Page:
Clarice

Jeepers, MayBee, picky aren't you?

Jim Ryan

"Epistemic closure" in this context means "I took a philosophy class about six years ago and we had to know this term on the final. I don't remember it now, but I'm going to use it to mean 'closed minded' in order to impress various other snobs, prigs and progs and to attempt to intimidate Republicans who didn't take that class and because if I just said 'closed minded' it would be harder to get much Web traffic at my blog."

Jim Ryan

Prog web site A: "...conservative suffer from closed-mindedness...."
Hit count: 73. Comments: 2. Ads sold: 0.

Prog web site B: "...conservative suffer from epistemic closure...."
Hit count: 5,839. Comments: 27. Ads sold: 2.

Benjamin Franklin


Such humility. I'm surprised he didn't say "I am slow of speech and slow of tongue"

"In a speech Saturday to a national meeting of young Republicans, Cain said the Lord persuaded him after much prayer.

"That's when I prayed and prayed and prayed. I'm a man of faith — I had to do a lot of praying for this one, more praying than I've ever done before in my life," Cain said. "And when I finally realized that it was God saying that this is what I needed to do, I was like Moses. 'You've got the wrong man, Lord. Are you sure?'"

http://www.usatoday.com/news/politics/story/2011-11-12/herman-cain-god/51179242/1

bgates

My favorite thing about the "conservatives suffer from epistemic closure" fad

was that the journolisters got their news from both the center (for American Progress) and the right (ABC, NBC, etc).

narciso

Nexus 6's response, are aggresively more life like, as time goes on. I'm sure the exegisis of Cain, is in contrast to when they ignored
Pelosi's suggestion that her policies were right in line with Church teaching, Is it time for the beatings, ( I mean debates again)

Thomas Collins

Jim Ryan, I think you nailed Sanchez's thinking. Perhaps Sanchez might even have some vague recollection that epistemic closure has nothing to do with what he is asserting, but he figured it would be a catchy term and not many progs would check on its meaning.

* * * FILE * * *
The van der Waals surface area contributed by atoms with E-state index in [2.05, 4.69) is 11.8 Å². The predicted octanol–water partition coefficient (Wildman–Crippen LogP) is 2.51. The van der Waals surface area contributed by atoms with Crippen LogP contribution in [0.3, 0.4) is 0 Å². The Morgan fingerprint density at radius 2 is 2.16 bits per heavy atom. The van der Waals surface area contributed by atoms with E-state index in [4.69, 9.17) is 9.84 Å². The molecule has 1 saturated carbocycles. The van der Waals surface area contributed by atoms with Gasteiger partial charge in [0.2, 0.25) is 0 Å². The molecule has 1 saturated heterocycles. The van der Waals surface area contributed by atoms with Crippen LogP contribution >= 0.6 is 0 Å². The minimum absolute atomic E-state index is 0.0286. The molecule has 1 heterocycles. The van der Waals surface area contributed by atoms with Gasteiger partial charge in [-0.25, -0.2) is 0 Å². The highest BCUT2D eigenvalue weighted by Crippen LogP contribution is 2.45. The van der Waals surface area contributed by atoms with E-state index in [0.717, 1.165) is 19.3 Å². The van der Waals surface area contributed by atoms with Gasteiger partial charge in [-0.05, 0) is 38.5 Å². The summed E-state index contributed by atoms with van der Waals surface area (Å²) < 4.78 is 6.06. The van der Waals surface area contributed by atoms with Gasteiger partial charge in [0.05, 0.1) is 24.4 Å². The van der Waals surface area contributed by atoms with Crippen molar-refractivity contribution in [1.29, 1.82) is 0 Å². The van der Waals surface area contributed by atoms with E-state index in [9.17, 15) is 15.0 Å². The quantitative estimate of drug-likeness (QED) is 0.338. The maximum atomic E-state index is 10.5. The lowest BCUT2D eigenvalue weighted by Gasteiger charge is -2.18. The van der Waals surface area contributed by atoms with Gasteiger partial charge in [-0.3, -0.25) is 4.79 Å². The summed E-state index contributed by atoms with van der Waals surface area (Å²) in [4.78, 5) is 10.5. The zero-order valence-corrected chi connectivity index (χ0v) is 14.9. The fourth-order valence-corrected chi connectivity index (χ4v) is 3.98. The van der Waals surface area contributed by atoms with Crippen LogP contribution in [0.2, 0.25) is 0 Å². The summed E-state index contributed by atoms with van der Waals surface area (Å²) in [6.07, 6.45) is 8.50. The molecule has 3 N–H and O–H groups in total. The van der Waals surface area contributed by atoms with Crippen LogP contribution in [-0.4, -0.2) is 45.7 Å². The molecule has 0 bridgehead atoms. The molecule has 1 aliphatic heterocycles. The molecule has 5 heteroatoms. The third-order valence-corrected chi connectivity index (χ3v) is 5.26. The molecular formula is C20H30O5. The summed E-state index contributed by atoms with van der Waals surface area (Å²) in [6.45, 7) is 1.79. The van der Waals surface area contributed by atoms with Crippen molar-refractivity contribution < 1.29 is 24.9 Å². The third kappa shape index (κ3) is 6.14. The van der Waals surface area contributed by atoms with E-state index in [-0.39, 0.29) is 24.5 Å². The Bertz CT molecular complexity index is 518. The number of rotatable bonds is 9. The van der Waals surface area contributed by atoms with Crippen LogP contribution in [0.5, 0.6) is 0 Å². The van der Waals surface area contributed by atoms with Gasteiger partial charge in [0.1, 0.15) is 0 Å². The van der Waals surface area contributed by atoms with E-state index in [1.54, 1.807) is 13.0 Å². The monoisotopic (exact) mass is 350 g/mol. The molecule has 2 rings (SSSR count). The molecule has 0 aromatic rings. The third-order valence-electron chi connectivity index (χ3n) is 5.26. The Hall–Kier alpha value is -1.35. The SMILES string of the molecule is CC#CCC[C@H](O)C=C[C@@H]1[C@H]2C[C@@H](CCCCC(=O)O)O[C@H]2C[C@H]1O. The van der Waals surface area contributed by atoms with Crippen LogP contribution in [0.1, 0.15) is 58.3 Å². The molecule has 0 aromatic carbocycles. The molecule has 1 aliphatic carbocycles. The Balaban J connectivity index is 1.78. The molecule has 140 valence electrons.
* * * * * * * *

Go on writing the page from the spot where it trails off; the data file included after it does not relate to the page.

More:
Clarice

narciso, new debate thread.

Danube of Thought

"What sort of insular world do CEO's inhabit?"

If there is a single living human most incapable of answeingr that question, it is surely Dana G. Ward.

Tell us, Dana: what are the fiduciary duties of a CEO? Would your answer depend upon whether his company was privately or piblicly held?

How many CEO's have you known in your life? With how many CEO's have you ever spoken?

How many of your former students have gone on to become CEO's.

(I await the usual results. And I gloat.)

Rob Crawford

T. A. Frank of the NY Times Magazine profiles Herman Cain.

Because when I want to learn about a conservative candidate, I turn to the Duranty Times.

I see Dana's still welcome, and take that to mean I'm still not.

Benjamin Franklin

I cannot deny you your 'gloat'. It's the simpering liberal in me.

Sara (Pal2Pal)

heated right-wing callers

Better than idiot, ignorant, left-wing losers, of which I doubt Cain needs any schooling.

When you live in the real world, you get plenty of diverse points of view.

sbw

The poster child for epistemic closure was Ron Suskind in . . . wait for it . . . the New York Times magazine on George Bush making decisions according to his religious beliefs.

"Epistemic closure" is prog for "living in a bubble" which is the projective identification that the Suskinds of the journalistic world practice.

Benjamin Franklin

That dumb nigger doesn't have a chance.

Even if he wasn't running in the party of racists, he's too stupid to be elected.

SunnyDay

He's clean and articulate.

SunnyDay

And he's not half-white.